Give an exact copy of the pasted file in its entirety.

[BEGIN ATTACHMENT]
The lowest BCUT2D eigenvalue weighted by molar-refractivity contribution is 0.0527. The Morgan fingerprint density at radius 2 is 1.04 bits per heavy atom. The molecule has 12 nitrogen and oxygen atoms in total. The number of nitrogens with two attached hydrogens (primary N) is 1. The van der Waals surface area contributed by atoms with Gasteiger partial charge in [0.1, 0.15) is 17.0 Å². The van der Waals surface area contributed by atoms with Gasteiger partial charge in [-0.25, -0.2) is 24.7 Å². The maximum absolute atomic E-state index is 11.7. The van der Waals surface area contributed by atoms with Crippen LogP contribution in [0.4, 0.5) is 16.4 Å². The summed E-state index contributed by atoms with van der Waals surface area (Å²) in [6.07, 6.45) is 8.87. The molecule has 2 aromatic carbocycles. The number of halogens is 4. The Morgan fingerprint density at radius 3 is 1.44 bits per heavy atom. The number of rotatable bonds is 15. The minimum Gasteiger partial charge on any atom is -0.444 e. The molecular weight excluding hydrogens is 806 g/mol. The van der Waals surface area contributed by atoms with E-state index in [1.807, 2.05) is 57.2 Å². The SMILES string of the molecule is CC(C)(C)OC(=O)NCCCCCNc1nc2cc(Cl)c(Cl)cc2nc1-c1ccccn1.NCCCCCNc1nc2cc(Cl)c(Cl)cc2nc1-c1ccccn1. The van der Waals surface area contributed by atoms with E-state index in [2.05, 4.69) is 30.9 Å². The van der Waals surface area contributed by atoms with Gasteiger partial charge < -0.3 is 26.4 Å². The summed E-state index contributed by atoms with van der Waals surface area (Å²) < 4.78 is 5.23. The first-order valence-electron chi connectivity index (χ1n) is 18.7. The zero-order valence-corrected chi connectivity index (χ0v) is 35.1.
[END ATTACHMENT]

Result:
The lowest BCUT2D eigenvalue weighted by molar-refractivity contribution is 0.0527. The Morgan fingerprint density at radius 2 is 1.04 bits per heavy atom. The molecule has 12 nitrogen and oxygen atoms in total. The number of nitrogens with two attached hydrogens (primary N) is 1. The van der Waals surface area contributed by atoms with Gasteiger partial charge in [0.1, 0.15) is 17.0 Å². The van der Waals surface area contributed by atoms with Gasteiger partial charge in [-0.25, -0.2) is 24.7 Å². The maximum absolute atomic E-state index is 11.7. The van der Waals surface area contributed by atoms with Crippen LogP contribution in [0.4, 0.5) is 16.4 Å². The summed E-state index contributed by atoms with van der Waals surface area (Å²) in [6.07, 6.45) is 8.87. The molecule has 2 aromatic carbocycles. The number of halogens is 4. The Morgan fingerprint density at radius 3 is 1.44 bits per heavy atom. The number of rotatable bonds is 15. The minimum Gasteiger partial charge on any atom is -0.444 e. The molecular weight excluding hydrogens is 806 g/mol. The van der Waals surface area contributed by atoms with E-state index in [1.807, 2.05) is 57.2 Å². The SMILES string of the molecule is CC(C)(C)OC(=O)NCCCCCNc1nc2cc(Cl)c(Cl)cc2nc1-c1ccccn1.NCCCCCNc1nc2cc(Cl)c(Cl)cc2nc1-c1ccccn1. The van der Waals surface area contributed by atoms with E-state index in [2.05, 4.69) is 30.9 Å². The van der Waals surface area contributed by atoms with Gasteiger partial charge < -0.3 is 26.4 Å². The summed E-state index contributed by atoms with van der Waals surface area (Å²) < 4.78 is 5.23. The first-order valence-electron chi connectivity index (χ1n) is 18.7. The zero-order valence-corrected chi connectivity index (χ0v) is 35.1.